I would suggest that the thinking may be magical for some but surely it looks more like a mistake than anything else? It is an understandable mistake. One clear example of magical thinking is how you blame the television for breaking down. There are better examples of magical thinking. One instance of magical thinking opens the door to more instances. Mistakes build on mistakes. It is good that he shows there is enough of tacit superstition about to fuel religion and superstition.

The author feels that dreams or waking hallucination of a friend or relative usually in trouble are signs of psychic ability and too different from a normal dream to be just classed as an ordinary event. How does he know? Dreams are very personal to each dreamer.

This contradicts his accurate portrayal of how memory is easily coloured and corrupted. We do speak of what are clearly dreams as being of great accuracy and vividness though in fact they may have been neither.

He points out that visions at night-time tend to be surrounded by light and are so convincing that the witness will search for a secret door. Other things are that the vision may be of the person in a better physical condition perhaps at their prime of life or they might look ill and distressed. Communication may amount to no more than the voice of intuition saying something to you inside.

This could explain the resurrection appearances. You would wonder if the mind or memory creates the light in order to explain how you see in the dark.

He writes, "many reported apparitions occur during the day when the percipient is fully awake and the conditions for hypnagogia are not obviously present. Also, apparitions are often seen in isolation and they are fairly stable and can last for several seconds, none of which is characteristic of hypnagogia which tends to be a sweep of jumbled images flowing rapidly in front of one's vision." Then he contradicts this by saying that a vision cannot be hyponogia when it coincides with the death of the person in the vision or seen by more than one person at the same time!

He criticises the view that cases of psychics cheating which have been proven necessarily prove that everybody is cheating all the time. The logic is a thief does not steal all the time.
But the difference is you can test within reason how much a thief steals. A psychic cannot be tested and can lie all the time and still get hits through luck or manipulation. You don't know if they are using their powers to lie to you or really have powers. There is no reality check which is why the default is to assume a psychic is always a fraud or deluded.

He speaks of cases where one person sees something and sees a vision where somebody who is calmer and more down to earth will see a play of light and deny anything special happened. His criteria for a vision being possibly real is based around how unambiguous the vision is. But there is unambiguous in every vision. What do I mean? If you see a rambling mad vision it is real to you and that is not ambiguous. It is about the vision not the content.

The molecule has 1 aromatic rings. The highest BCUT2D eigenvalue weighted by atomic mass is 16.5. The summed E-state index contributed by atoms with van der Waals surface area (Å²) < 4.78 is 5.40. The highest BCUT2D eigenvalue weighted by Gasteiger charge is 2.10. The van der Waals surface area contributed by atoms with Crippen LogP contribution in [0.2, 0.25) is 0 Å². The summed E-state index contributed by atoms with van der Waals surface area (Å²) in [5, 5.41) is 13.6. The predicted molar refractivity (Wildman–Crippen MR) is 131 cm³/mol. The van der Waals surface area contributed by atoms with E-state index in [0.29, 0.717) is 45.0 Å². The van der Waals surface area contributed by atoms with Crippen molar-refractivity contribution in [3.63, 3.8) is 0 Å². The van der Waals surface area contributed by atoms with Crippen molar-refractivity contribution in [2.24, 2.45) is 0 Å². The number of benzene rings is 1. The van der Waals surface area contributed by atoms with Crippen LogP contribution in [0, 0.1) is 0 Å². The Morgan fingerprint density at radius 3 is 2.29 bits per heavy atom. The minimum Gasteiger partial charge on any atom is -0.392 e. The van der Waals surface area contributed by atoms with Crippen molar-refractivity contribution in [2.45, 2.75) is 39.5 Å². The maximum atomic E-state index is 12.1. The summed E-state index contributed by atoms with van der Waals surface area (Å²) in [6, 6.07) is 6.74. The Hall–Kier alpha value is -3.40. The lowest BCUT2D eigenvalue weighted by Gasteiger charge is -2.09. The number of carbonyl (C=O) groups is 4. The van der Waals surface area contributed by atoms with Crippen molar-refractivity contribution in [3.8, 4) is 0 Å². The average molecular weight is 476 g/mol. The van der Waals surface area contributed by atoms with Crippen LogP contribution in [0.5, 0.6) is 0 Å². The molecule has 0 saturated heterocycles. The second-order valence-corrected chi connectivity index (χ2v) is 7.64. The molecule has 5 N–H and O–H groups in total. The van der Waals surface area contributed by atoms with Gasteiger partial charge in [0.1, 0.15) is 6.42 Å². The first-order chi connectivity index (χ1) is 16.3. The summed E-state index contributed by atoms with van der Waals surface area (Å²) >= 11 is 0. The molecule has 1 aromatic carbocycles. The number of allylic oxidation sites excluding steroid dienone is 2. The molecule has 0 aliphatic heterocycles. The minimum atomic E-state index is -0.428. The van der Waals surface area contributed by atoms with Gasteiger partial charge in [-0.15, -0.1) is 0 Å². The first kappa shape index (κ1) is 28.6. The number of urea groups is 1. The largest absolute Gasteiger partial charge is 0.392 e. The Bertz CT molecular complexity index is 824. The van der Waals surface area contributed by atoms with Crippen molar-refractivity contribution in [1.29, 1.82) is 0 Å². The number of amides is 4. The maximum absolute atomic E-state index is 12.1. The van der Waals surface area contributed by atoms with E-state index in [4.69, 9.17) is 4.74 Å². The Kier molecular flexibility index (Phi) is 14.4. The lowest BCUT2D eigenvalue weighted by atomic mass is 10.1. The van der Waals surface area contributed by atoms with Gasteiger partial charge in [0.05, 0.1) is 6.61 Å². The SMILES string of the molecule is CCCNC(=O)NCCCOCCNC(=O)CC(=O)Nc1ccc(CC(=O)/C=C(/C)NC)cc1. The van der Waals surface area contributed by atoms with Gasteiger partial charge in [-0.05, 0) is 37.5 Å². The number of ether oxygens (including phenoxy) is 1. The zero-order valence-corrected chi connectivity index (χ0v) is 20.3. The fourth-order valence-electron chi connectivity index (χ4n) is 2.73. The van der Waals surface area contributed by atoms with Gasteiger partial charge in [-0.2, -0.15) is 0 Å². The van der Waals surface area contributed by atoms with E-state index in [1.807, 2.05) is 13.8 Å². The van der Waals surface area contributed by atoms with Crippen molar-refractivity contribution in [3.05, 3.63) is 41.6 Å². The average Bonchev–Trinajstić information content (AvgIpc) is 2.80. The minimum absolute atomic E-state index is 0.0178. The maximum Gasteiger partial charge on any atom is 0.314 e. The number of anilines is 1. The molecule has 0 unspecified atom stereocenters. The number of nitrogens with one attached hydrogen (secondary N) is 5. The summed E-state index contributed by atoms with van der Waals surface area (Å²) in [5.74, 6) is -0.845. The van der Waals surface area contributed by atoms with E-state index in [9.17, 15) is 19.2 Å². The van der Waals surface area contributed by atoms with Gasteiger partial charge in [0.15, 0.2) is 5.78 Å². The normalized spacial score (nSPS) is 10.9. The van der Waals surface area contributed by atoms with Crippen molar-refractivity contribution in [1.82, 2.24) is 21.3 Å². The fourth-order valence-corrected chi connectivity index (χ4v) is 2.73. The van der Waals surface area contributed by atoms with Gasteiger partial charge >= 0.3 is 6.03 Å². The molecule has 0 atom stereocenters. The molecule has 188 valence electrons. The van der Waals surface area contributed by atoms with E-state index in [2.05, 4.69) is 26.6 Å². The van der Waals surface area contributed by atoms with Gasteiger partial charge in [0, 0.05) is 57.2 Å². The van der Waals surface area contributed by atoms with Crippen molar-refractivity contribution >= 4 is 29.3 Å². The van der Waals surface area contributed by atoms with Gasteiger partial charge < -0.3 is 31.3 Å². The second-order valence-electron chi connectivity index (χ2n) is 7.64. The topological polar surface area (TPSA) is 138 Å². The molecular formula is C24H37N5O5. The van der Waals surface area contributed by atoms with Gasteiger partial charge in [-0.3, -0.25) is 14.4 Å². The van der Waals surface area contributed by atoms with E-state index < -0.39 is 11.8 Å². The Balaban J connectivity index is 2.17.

Incredibly he builds on the fact that memories degrade and corrupt and change over very little time to build a case for the paranormal! He reasons that you can experience something paranormal and your brain will start altering the memory subtly so that it will "conform to daily norms." The mind it is true can smooth over any memories to make them fit "commonsense" prejudices and other things.

This is an admission that if memory is that powerful then it makes sense to put psychic testimonies down to memory mistakes instead of saying that people with strange but explainable experiences are in fact suffering from some anti-supernatural bias.

He says that near death experiences are "explained" by sceptics and being down to anesthetics and medication but people who nearly drown for example report them too. He says the clarity and unambiguous nature of the experience does not match the loss of consciousness, anoxia, that is held to cause the experiences. It is like saying being grossly intoxicated can improve your ability at complex physics calculations. Plus there are people who suffer loss of oxygen and then on some other occasion a near death experience who say there is nothing comparable about either experience.

Now if you decide to talk about a near-death experience you have to talk about it in a certain way so as not to look stupid. You will have to add in elements to make it look more meaningful and spiritual and inspiring.

I would answer that some cases being explained by natural causes hints that there is an explanation from nature for the others though we do not know what it is.

He says that Susan Blackmore, a sceptic about near death experiences, is wrong to blame anaesthetics for it. She says the person knocked out is often more conscious than you think. But the evidence is that they rarely are and this does not explain near death experiences for they are too common to be explained that way. It may explain a few but what about the rest?